Motorangutan... the motorized type.

  14. #14
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    Thanks. I've already demo-ed the yeti 4.5 and liked it. I also ride the pivot 429 trail which is great, but liked it less than the 4.5. Am trying to find other to demo as well.

  15. #15
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    Thanks. I was planning on selling the hardtail, partly to finance the new bike, but also as I have hit the "n-1" threshold 🤣

  16. #16
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    Hi
    The Hightower is a great bike and is on my 'maybe' list as I think it's too much bike for what I plan to ride.

  17. #17
    WillWorkForTrail
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    Quote Originally Posted by jn24uk View Post
    Don't leave us hanging, which one do you like better?
    It's not about me. I'm spoiled to the best suspension in the world. I wouldn't own either one of those bikes.

  18. #18
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    Quote Originally Posted by Courmayeur View Post
    Hi
    The Hightower is a great bike and is on my 'maybe' list as I think it's too much bike for what I plan to ride.
    id get a little too much vs a little too little. you can always grown into the bike. get stronger, build up confidence, ride it harder, etc

    or theres always the Tallboy

    Tallboy = 29er 110mm travel
    Hightower = 29er 135mm travel
    Hightower LT = 29er 150mm travel

    lots of options

  19. #19
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    Quote Originally Posted by nauc View Post
    id get a little too much vs a little too little. you can always grown into the bike. get stronger, build up confidence, ride it harder, etc

    or theres always the Tallboy

    Tallboy = 29er 110mm travel
    Hightower = 29er 135mm travel
    Hightower LT = 29er 150mm travel

    lots of options
    I'm hopefully demo-ing a hightower and also a SB5 this week. Re the latter, I wasn`t originally thinking 27.5 wheels, but I figured I should ride them and see what I think.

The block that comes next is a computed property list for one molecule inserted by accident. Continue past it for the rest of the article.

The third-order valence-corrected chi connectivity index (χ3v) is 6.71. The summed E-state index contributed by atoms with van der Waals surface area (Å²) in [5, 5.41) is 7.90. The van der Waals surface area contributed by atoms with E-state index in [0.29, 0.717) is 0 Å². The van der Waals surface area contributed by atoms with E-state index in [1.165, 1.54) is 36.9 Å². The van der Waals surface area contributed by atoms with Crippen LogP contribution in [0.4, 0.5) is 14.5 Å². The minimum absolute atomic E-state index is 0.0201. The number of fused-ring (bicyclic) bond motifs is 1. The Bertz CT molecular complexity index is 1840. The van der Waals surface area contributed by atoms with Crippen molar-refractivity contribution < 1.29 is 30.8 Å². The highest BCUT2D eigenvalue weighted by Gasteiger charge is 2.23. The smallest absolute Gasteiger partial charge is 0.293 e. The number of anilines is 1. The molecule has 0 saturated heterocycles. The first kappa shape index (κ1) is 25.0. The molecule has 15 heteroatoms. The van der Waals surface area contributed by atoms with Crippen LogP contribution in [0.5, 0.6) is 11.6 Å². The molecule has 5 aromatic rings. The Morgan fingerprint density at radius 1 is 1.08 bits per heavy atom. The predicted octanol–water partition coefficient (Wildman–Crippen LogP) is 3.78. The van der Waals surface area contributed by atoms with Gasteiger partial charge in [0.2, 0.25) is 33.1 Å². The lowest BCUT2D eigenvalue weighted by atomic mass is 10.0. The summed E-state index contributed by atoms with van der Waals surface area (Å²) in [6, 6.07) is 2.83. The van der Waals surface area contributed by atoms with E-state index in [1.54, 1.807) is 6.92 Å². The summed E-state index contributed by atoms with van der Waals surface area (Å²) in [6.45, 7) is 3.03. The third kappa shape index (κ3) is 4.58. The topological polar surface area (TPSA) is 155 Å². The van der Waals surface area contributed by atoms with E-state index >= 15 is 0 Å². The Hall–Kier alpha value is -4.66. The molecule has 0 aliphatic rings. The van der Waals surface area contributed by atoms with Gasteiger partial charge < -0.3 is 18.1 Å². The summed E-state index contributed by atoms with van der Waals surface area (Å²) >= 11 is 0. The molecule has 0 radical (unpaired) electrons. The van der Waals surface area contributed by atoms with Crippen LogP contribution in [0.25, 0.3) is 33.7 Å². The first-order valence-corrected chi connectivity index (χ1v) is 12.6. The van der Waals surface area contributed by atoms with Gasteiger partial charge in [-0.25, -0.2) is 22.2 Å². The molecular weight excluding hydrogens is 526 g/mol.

20. #20
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    Quote Originally Posted by bitflogger View Post
    They're both absolutely fine. I've spent time on both. The new model is even a shock for some but rewarding if you know how to or like to pump and work your bike like the edges of skis. It feels far more made for it if you take a drop or launch from something.
    I rode a Fuel EX on a holiday earlier in the year. As the trail had several jumps and hairy rockgardens, it was obviously more comfortable than my hardtail on those!

  21. #21
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    Quote Originally Posted by LyNx View Post
    Demo, that is the best advice! Once you have the opportunity to go demo the bikes you are thinking of, then by and far that is the best way to figure out what you really want. If you are honest and really know where you draw the line in terms of what you will/plan to ride, then that makes life a lot easier and helps narrow the search down a lot, but it cant help with those small nuances each frame has or your personal preference.

    I think as an all around type "trail" bike, something 120-140 range would be good, just go ride and figure out which one is good,for you.
    Thanks. As per other replies, I am trying to demo all I can.

    I know I'm in a 29er forum, so this may be sacrilegious, but I'm also going to demo a 27.5 (Yeti SB5) just see how it feels.

    I'm a rider who likes attacking hills, if anything, I'm more likely to get caught going down than up. I want a fun bike that has a margin of safety for different situations. A regular ride for me would be ~40k.

    I rode motorx / trail and bmx as a kid and I loved nothing more than pulling off radical jumps. These days, I think of the implications a lot more than I used to, while still enjoying trying things beyond my abilities.

    Maybe I'll keep the 29er hard tail (it's not selling anyway) and get something that's different, rather than trying for a one-quiver MTB bike.

  22. #22
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    Quote Originally Posted by Courmayeur View Post
    Maybe I'll keep the 29er hard tail (it's not selling anyway) and get something that's different, rather than trying for a one-quiver MTB bike.
    I don't know about your finance and storage scenario but I really like having the hard tail 29r with slightly faster tires and the new generation Fuel EX with 140 Pike with general purpose 2.4 knobby tires front and back. It's perfect coverage for anything from light duty commuting through stuff once considered for freeriders. Both work for fast XC riding.

    My one quiver MTB would be a Stache or fattie with two sets of wheels.